Is plagiarism suddenly all the rage?
Articles about it popping are up everywhere. My new pal Tim Bonner posted about it, as did Content Marketing World speaker Rachel Foster. Craig Silverman writes about it at Poynter.org. Then I read a post from a marketing student at the University of South Florida, Murewa Olubela.
Murewa focuses on the kind of trouble students can get into for plagiarism. Because she’s a student, and president of her PR club, I can see where she’s coming from.
But I wanted to offer another point of view.
It’s not a matter of the punishment. It’s a matter of your values.
Imagine that on your student PR blog, your new post included a wonderful paragraph. In it you explained an arcane point of PR in a way that was original, interesting, persuasive and memorable. It was so powerful, it could change the way seasoned professionals thought about PR.
Imagine that all your fellow students and faculty agreed: It was a sign of your talent, knowledge, thoughtfulness and leadership. You’re rightfully proud.
Weeks later, you moseyed over to my blog. There, you find a post on the same subject.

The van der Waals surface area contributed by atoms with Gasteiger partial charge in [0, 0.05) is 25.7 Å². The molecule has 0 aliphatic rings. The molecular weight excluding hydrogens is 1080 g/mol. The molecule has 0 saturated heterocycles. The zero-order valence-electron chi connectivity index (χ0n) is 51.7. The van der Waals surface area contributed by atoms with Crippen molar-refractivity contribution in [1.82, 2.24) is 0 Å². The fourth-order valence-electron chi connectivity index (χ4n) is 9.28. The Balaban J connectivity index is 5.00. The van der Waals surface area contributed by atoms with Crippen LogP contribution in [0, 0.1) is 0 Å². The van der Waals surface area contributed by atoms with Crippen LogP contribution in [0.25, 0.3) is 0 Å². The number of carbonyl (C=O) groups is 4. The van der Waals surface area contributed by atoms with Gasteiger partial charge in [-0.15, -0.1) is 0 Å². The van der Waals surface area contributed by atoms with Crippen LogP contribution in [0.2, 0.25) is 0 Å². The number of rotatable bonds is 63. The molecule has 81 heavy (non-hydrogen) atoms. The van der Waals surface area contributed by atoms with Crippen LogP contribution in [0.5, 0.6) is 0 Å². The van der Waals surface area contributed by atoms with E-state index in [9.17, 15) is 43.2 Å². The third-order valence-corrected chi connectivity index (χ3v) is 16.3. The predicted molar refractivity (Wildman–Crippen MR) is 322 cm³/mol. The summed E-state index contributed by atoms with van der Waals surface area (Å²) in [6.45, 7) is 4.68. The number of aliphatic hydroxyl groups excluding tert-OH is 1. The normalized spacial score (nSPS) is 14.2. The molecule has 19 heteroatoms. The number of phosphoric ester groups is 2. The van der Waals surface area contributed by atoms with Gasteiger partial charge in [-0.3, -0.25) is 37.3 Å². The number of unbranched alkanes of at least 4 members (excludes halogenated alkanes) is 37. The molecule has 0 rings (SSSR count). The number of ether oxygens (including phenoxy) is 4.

At first you smile because I’m covering the same topic and agreeing with your point of view. And you see that hundreds of people have commented, with rave reviews. In fact, the whole thing has been reposted throughout the PR universe. People are besides themselves with what a great thinker and writer I am.
Then you spot it: Your brilliant paragraph. But it’s right in the middle of “my” post. With no credit to the real author – YOU!
You’d probably feel sick to your stomach.
We don’t plagiarize because it’s stealing.
When you steal someone’s work, you violate them in a very real way.
In the ad world, in the past, one part of the community watched like hawks for stolen ideas. These tended to be the creative, talented ones. Another part of the community – or should I say a parallel community – saw no problem with borrowing someone else’s ideas, images and words, and taking full credit.
Whether you are a student, a marketing director, an agency creative or account supe, or a consultant: It’s never OK to steal someone’s work, even if you think you can get away with it. You can NEVER justify it. Not even with, “The client made us.”
But then, people will eventually forgive some plagiarists.
Look at Joe Biden. He plagiarized a speech and more in 1988 when he was running for the Democrat Party nomination for president. For his punishment, they’ve made him vice-president. Go figure.
If we fail to punish and ostracize plagiarizers, and instead rewarding them, we’ll only see more of it.
Yes, laws can help. But our individual tolerance of this type of theft just makes the problem get worse and worse.
Agree? Or disagree?